A highly contagious disease that causes red, itchy spots all over the body is an illness many of us have dealt with – but why is it called that? And where did it come from?
Chickenpox – which you can get a vaccine for – is a common disease, more popular in children than adults, that leaves us feeling itchy, run-down, and generally unwell.
Very easily spread from one person to the next, you can catch the infection simply by being in the same room as someone with it.
But while we all commonly know the causes and symptoms of chickenpox, there’s a lot of interest as to how exactly it got its unusual name. Also, where did the infectious disease come from?
Here are all the facts and theories around the name ‘chickenpox’.
Why is it called chickenpox?
The official name for chickenpox is Varicella but unfortunately, there is no definitive answer on how it came to the name we commonly know it by today.
However, there are plenty of theories.
Firstly, many assume the name chickenpox came from the common symptom of large blisters on the body that look like chickpeas. And the ‘pox’ part is derived from the fact it’s in the smallpox family.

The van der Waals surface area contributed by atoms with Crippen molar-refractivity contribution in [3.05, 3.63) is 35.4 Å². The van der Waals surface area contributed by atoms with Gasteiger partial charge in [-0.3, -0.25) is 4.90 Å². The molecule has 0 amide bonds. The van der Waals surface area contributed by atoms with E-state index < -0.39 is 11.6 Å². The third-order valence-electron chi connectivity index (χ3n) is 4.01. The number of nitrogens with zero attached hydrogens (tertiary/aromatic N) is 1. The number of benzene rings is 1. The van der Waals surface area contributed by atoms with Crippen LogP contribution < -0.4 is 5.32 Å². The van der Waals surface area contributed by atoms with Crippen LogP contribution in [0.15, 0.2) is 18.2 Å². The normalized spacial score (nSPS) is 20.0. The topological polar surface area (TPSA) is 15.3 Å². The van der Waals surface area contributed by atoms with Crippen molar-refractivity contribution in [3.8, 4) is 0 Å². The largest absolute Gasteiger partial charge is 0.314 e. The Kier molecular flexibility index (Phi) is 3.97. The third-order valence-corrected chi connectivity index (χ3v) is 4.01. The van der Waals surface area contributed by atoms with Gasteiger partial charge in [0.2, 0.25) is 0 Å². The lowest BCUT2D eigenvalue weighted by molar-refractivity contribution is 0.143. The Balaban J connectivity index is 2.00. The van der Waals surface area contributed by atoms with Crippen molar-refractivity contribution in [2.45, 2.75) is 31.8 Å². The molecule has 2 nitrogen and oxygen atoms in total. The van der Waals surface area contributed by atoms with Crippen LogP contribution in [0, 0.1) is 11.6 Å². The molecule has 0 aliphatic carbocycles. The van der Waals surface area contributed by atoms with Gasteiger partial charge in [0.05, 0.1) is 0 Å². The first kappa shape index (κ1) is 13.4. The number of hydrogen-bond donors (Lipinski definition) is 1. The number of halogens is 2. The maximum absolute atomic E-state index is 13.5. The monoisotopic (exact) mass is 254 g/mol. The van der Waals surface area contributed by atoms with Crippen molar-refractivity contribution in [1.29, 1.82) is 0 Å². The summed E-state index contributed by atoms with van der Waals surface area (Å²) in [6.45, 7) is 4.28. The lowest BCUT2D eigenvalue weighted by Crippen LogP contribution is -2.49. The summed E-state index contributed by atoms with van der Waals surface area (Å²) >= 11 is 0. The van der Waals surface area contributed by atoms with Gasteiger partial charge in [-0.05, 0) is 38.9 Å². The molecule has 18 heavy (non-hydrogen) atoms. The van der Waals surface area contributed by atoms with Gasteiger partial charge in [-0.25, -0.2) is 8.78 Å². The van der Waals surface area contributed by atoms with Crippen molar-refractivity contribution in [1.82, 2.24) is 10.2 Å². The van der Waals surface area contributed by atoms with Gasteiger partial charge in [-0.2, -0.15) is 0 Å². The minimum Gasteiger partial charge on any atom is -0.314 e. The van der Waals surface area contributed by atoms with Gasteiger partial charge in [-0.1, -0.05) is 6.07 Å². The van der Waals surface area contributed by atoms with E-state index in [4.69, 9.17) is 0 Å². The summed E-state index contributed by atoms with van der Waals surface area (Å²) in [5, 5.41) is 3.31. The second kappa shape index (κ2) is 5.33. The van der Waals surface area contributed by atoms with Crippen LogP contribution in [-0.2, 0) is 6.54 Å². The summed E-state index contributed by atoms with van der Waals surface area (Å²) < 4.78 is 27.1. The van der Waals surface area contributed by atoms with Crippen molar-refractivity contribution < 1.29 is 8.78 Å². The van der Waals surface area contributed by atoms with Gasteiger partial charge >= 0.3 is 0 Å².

Another theory comes from the idea the chickenpox rash looks like a chicken itself has pecked you all over the body.
A different idea comes from way back in the 18th century when a doctor named it chickenpox because it was a milder form of smallpox, and was therefore more ‘chicken’ (cowardly).
Where did chickenpox come from?
Chickenpox has been around for centuries, in fact there’s evidence of it dating back to ancient times.
Historians believe the disease was first brought to America in the 15th century from Europe.
A lot of people connect chickenpox with smallpox, however, they are two entirely separate infections with smallpox being much more severe.
While they both cause a rash and blisters and have ‘pox’ in the name, they are quite different, with smallpox practically being extinct thanks to the creation of a vaccine 65 years ago.
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